This new study explores whether, and how, the enriched views of mathematics and the resolve for equity persist and influence the classroom teaching of a new cohort of former students. For any positive findings, it seeks to determine the particular learning experiences that most contributed to those. Specifically,
• Do the former students’ enriched views of mathematics persist?
• Is there evidence that the more expert views espoused at the end of the Women and Mathematics course are influencing the instruction of these former students who are now teaching in their own classrooms?
• In what ways have the former students carried out their stated commitment to equitable mathematics instruction?
• What courses, learning experiences or other factors influenced the teachers’ views of mathematics or their approaches to equitable instruction?
• What role, if any, did participation in several pre-professional opportunities (presenting workshops at conferences for future teachers or at a math/science career day for junior high girls) associated with the second cohort, but not experienced by students in the first study, play in developing students’ resolve to provide equitable mathematics instruction and helping them to achieve this goal once they were teaching?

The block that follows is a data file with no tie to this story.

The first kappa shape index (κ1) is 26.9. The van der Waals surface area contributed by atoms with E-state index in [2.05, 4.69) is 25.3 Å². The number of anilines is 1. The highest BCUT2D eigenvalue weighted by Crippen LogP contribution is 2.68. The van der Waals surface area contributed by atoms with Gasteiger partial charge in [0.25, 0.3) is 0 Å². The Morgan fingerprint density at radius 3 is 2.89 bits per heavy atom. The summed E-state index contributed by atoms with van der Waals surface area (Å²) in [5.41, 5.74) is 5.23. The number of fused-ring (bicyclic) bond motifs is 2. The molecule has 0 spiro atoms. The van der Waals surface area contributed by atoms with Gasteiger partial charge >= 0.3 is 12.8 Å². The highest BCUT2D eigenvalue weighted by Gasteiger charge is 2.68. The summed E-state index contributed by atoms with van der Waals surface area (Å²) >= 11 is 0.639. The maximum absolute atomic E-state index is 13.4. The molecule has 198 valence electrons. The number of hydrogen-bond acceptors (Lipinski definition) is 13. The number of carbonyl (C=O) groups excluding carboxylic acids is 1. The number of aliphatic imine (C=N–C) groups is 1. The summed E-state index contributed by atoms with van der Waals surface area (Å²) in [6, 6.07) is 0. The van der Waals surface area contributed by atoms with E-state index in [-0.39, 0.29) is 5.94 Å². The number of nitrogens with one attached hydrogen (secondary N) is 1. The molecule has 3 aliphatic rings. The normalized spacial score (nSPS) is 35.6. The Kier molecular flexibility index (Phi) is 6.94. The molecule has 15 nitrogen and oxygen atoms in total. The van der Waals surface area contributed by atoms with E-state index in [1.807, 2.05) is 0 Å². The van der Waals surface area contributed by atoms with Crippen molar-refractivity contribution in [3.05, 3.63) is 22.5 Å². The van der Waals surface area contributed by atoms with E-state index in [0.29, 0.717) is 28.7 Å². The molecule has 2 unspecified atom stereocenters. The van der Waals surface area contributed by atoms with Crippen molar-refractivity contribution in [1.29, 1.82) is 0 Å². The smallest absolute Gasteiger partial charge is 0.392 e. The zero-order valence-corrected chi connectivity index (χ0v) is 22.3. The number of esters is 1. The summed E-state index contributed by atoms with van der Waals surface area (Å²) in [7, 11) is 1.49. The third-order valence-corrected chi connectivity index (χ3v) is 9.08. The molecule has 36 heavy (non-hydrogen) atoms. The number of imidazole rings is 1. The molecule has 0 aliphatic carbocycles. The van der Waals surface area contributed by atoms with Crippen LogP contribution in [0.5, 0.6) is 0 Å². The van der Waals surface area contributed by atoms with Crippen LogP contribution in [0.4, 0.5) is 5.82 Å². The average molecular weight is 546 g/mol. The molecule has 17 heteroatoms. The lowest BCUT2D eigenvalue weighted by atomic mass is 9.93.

The subjects of the current study, four former students of the Women and Mathematics course in 2008, are now in their third year of teaching. Data similar to that gathered in the first study was collected during the course to determine their views and intentions for gender equity. Ethnographic methods including classroom observations and interviews are being employed to determine whether their views of mathematics persist and are influencing instruction, whether resolve to create an equitable classroom is carried out, and what courses, learning experiences or other factors contributed to any positive findings. The observations and interviews are being conducted in October and November of 2011. The data being gathered relative to gender equity in the observations and interviews includes seating assignments, grouping assignments, classroom displays, differences in classroom discourse, how teachers describe an equitable classroom, how their classroom fits that description, their views of the similarities and differences between the girls and boys in their class relative to cognition, behavior, motivation, beliefs about their ability to do mathematics, and how those views influence the way they design their instruction. Relative to the teachers’ views of mathematics, the evidence being collected is how they currently describe mathematics, what they want their students to think mathematics is all about, how that was reflected in the lesson observed, how it might appear in other lessons, whether student work samples reflect those aspects of mathematics. They are also being asked to identify which courses, learning experiences or other factors influenced their views of mathematics and equity.